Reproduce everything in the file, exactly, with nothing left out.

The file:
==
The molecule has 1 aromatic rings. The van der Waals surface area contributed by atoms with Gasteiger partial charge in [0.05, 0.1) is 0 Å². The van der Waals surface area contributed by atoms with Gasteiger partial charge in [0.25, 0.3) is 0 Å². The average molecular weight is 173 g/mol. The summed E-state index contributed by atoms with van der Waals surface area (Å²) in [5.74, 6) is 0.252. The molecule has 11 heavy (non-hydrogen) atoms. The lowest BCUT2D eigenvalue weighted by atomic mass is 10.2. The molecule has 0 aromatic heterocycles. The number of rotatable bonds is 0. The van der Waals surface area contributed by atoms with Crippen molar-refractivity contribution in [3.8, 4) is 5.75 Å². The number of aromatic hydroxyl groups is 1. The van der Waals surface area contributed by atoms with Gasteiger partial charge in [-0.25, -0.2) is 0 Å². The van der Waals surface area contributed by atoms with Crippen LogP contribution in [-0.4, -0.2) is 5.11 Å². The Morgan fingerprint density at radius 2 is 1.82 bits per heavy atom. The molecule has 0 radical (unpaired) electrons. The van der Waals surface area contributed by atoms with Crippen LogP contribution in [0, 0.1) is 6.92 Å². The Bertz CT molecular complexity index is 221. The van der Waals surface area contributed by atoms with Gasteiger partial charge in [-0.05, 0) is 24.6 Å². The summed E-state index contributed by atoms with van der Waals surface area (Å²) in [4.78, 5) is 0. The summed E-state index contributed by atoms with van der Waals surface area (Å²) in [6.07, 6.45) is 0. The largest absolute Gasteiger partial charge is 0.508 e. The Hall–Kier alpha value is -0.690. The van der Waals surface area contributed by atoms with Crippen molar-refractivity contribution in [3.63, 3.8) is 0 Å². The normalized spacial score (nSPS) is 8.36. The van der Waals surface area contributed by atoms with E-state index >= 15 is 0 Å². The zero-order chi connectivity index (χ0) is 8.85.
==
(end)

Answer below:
The molecule has 1 aromatic rings. The van der Waals surface area contributed by atoms with Gasteiger partial charge in [0.05, 0.1) is 0 Å². The van der Waals surface area contributed by atoms with Gasteiger partial charge in [0.25, 0.3) is 0 Å². The average molecular weight is 173 g/mol. The summed E-state index contributed by atoms with van der Waals surface area (Å²) in [5.74, 6) is 0.252. The molecule has 11 heavy (non-hydrogen) atoms. The lowest BCUT2D eigenvalue weighted by atomic mass is 10.2. The molecule has 0 aromatic heterocycles. The number of rotatable bonds is 0. The van der Waals surface area contributed by atoms with Crippen molar-refractivity contribution in [3.8, 4) is 5.75 Å². The number of aromatic hydroxyl groups is 1. The van der Waals surface area contributed by atoms with Gasteiger partial charge in [-0.25, -0.2) is 0 Å². The van der Waals surface area contributed by atoms with Crippen LogP contribution in [-0.4, -0.2) is 5.11 Å². The Morgan fingerprint density at radius 2 is 1.82 bits per heavy atom. The molecule has 0 radical (unpaired) electrons. The van der Waals surface area contributed by atoms with Crippen LogP contribution in [0, 0.1) is 6.92 Å². The Bertz CT molecular complexity index is 221. The van der Waals surface area contributed by atoms with Gasteiger partial charge in [-0.05, 0) is 24.6 Å². The summed E-state index contributed by atoms with van der Waals surface area (Å²) in [4.78, 5) is 0. The summed E-state index contributed by atoms with van der Waals surface area (Å²) in [6.07, 6.45) is 0. The largest absolute Gasteiger partial charge is 0.508 e. The Hall–Kier alpha value is -0.690. The van der Waals surface area contributed by atoms with Crippen molar-refractivity contribution in [3.63, 3.8) is 0 Å². The normalized spacial score (nSPS) is 8.36. The van der Waals surface area contributed by atoms with E-state index >= 15 is 0 Å². The zero-order chi connectivity index (χ0) is 8.85.